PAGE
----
How do you handle the schedule?
The Magic opened the season with one of the easiest schedules in the league. And they are below the .500 line. That has certainly set off some warning lights, especially as the team struggled to find their identity.
They appeared to have found something after a three-game losing streak at home during Thanksgiving and the start of the road trip. This early December road trip was going to be a big test point to start the second quarter.
So far the Magic have passed with one minor hiccup. A 3-1 record to start this road trip is still very stellar.
Orlando takes on its only four-games-in-five-nights stretch of the season this week beginning in Washington on Tuesday. It is more or less an extension of the road trip.
In the next 20 games, the Magic do not have any long road trips. And they have a fairly balanced and manageable schedule. They take on the L.A. Clippers, Toronto Raptors and Houston Rockets. But the remaining games are against teams the Magic are either fighting for Playoff positioning with or are below them in the standings.
Like the ending to the first quarter, the Magic will head in for the season with their first big West Coast road trip in early January. And the third quarter is when the schedule really begins to toughen up — the West Coast trip and several long road trips with a NCAA Tournament road trip and the WrestleMania road trip upcoming at the end of the season.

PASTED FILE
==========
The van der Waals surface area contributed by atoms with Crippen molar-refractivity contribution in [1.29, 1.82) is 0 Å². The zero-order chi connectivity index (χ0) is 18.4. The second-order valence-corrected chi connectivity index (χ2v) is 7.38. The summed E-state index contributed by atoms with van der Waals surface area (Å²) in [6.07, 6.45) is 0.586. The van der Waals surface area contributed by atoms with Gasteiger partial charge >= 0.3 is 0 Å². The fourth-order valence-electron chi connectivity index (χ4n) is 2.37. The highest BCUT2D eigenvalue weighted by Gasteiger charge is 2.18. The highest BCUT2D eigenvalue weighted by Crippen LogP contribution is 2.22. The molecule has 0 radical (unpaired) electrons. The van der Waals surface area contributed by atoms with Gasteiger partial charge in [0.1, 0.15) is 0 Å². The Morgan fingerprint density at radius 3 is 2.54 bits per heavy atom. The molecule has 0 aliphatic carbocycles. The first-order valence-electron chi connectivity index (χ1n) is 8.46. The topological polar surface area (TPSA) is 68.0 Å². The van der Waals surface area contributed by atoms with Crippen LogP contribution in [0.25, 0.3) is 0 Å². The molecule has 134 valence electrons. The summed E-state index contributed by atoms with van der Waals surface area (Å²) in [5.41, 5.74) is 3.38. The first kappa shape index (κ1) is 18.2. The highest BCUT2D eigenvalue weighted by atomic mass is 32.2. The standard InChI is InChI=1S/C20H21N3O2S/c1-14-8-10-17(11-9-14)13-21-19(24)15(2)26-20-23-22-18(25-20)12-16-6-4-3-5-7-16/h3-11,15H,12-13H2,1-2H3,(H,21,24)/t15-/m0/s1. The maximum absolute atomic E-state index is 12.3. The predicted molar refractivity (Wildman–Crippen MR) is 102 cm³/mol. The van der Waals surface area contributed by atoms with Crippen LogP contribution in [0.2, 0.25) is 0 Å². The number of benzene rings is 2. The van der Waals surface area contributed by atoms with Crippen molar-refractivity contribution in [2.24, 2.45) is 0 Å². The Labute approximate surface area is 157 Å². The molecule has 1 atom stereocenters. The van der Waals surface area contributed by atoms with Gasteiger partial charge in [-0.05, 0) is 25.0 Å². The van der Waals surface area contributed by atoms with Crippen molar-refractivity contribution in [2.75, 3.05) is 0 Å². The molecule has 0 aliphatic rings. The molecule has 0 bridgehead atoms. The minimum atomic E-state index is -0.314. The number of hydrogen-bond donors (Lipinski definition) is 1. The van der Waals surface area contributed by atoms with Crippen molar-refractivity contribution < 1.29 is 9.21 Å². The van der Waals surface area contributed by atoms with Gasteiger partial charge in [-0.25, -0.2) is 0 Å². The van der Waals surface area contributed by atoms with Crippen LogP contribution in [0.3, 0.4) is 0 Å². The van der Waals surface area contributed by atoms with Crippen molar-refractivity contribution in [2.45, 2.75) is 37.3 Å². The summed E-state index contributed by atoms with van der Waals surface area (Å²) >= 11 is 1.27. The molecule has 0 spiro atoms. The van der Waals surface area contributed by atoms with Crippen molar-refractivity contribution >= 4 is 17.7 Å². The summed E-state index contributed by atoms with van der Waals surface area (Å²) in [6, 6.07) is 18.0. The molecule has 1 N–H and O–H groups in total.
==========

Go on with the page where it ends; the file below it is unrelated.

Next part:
The next 20 games will have plenty more opportunities to bank some wins again. And the Magic need to use this as the time to race back into the hunt.
Nov 16, 2016; Orlando, FL, USA; Orlando Magic center Nikola Vucevic (9) shoots the ball over New Orleans Pelicans forward Terrence Jones (9) during the second half at Amway Center. The Magic won 89-82. Mandatory Credit: Kim Klement-USA TODAY Sports
Will everyone be happy in their roles?
The Orlando Magic have shifted their lineup and rotation a few times. It seems like the team is going to be active in the trade market.
For now, the Magic seem to have things working. They seem to have found some balance. But that has come at a bit of a cost.
Vucevic is producing off the bench. But he has made it fairly clear throughout the summer and even after his first game off the bench that he would prefer to be starting. Elfrid Payton has been a starter his entire career with the Magic.
Vogel said he appreciates the sacrifice those players have made and how they have responded to their new roles. As long as the team is winning, it is hard to see them being too upset for the long term.
But inevitably everything comes to a head. Winning will mask some problems, but not all.
Whether the Magic continue to accept their roles or whether the Magic feel they have to make some moves to relieve some of the pressure.
The competition for Orlando within the roster will only increase. If they hit a rough patch in the season, things could boil up pretty easily.